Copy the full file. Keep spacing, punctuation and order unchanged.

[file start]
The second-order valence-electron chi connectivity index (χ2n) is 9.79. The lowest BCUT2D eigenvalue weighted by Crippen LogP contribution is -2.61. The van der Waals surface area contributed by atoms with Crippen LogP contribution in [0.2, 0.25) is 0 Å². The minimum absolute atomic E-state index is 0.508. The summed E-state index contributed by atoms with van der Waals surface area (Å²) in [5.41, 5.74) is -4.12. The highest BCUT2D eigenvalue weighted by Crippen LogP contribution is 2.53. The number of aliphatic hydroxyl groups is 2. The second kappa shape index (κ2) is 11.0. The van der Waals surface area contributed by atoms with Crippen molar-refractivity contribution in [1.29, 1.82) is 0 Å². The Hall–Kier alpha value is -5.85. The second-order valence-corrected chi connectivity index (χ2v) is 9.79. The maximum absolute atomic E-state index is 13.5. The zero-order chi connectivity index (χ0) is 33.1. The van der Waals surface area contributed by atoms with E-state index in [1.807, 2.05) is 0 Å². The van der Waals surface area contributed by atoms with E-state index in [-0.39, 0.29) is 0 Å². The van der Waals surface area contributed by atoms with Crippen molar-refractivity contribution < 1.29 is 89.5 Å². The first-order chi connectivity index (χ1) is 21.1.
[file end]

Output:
The second-order valence-electron chi connectivity index (χ2n) is 9.79. The lowest BCUT2D eigenvalue weighted by Crippen LogP contribution is -2.61. The van der Waals surface area contributed by atoms with Crippen LogP contribution in [0.2, 0.25) is 0 Å². The minimum absolute atomic E-state index is 0.508. The summed E-state index contributed by atoms with van der Waals surface area (Å²) in [5.41, 5.74) is -4.12. The highest BCUT2D eigenvalue weighted by Crippen LogP contribution is 2.53. The number of aliphatic hydroxyl groups is 2. The second kappa shape index (κ2) is 11.0. The van der Waals surface area contributed by atoms with Crippen molar-refractivity contribution in [1.29, 1.82) is 0 Å². The Hall–Kier alpha value is -5.85. The second-order valence-corrected chi connectivity index (χ2v) is 9.79. The maximum absolute atomic E-state index is 13.5. The zero-order chi connectivity index (χ0) is 33.1. The van der Waals surface area contributed by atoms with E-state index in [1.807, 2.05) is 0 Å². The van der Waals surface area contributed by atoms with E-state index in [-0.39, 0.29) is 0 Å². The van der Waals surface area contributed by atoms with Crippen molar-refractivity contribution < 1.29 is 89.5 Å². The first-order chi connectivity index (χ1) is 21.1.